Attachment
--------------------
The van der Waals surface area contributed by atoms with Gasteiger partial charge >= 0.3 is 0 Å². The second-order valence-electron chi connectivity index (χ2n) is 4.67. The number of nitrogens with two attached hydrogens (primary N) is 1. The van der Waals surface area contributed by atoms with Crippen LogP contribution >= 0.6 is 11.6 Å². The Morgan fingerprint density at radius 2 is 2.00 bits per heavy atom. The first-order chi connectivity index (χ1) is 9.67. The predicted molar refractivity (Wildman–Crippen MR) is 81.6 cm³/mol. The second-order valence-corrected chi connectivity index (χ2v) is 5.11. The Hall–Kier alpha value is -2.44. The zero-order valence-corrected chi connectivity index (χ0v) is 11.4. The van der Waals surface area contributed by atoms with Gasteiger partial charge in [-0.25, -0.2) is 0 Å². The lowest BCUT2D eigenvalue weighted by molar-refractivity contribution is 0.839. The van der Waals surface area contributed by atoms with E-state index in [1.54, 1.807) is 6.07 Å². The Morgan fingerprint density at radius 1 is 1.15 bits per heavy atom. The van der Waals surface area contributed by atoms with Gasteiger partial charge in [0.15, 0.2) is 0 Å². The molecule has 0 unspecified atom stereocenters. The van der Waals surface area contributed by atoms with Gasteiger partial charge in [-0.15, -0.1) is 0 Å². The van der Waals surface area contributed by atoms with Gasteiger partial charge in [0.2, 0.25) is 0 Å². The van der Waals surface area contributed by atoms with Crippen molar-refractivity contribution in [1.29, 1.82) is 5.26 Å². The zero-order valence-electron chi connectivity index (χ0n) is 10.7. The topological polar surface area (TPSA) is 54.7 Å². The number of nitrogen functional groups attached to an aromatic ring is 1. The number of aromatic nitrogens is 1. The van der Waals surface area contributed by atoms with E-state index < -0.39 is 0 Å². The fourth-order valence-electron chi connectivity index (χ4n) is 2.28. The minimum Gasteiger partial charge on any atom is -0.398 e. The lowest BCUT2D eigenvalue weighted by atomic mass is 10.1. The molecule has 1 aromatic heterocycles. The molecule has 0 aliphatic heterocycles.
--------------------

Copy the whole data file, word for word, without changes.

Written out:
The van der Waals surface area contributed by atoms with Gasteiger partial charge >= 0.3 is 0 Å². The second-order valence-electron chi connectivity index (χ2n) is 4.67. The number of nitrogens with two attached hydrogens (primary N) is 1. The van der Waals surface area contributed by atoms with Crippen LogP contribution >= 0.6 is 11.6 Å². The Morgan fingerprint density at radius 2 is 2.00 bits per heavy atom. The first-order chi connectivity index (χ1) is 9.67. The predicted molar refractivity (Wildman–Crippen MR) is 81.6 cm³/mol. The second-order valence-corrected chi connectivity index (χ2v) is 5.11. The Hall–Kier alpha value is -2.44. The zero-order valence-corrected chi connectivity index (χ0v) is 11.4. The van der Waals surface area contributed by atoms with Gasteiger partial charge in [-0.25, -0.2) is 0 Å². The lowest BCUT2D eigenvalue weighted by molar-refractivity contribution is 0.839. The van der Waals surface area contributed by atoms with E-state index in [1.54, 1.807) is 6.07 Å². The Morgan fingerprint density at radius 1 is 1.15 bits per heavy atom. The van der Waals surface area contributed by atoms with Gasteiger partial charge in [0.15, 0.2) is 0 Å². The molecule has 0 unspecified atom stereocenters. The van der Waals surface area contributed by atoms with Gasteiger partial charge in [-0.15, -0.1) is 0 Å². The van der Waals surface area contributed by atoms with Gasteiger partial charge in [0.2, 0.25) is 0 Å². The van der Waals surface area contributed by atoms with Crippen molar-refractivity contribution in [1.29, 1.82) is 5.26 Å². The zero-order valence-electron chi connectivity index (χ0n) is 10.7. The topological polar surface area (TPSA) is 54.7 Å². The number of nitrogen functional groups attached to an aromatic ring is 1. The number of aromatic nitrogens is 1. The van der Waals surface area contributed by atoms with E-state index < -0.39 is 0 Å². The fourth-order valence-electron chi connectivity index (χ4n) is 2.28. The minimum Gasteiger partial charge on any atom is -0.398 e. The lowest BCUT2D eigenvalue weighted by atomic mass is 10.1. The molecule has 1 aromatic heterocycles. The molecule has 0 aliphatic heterocycles.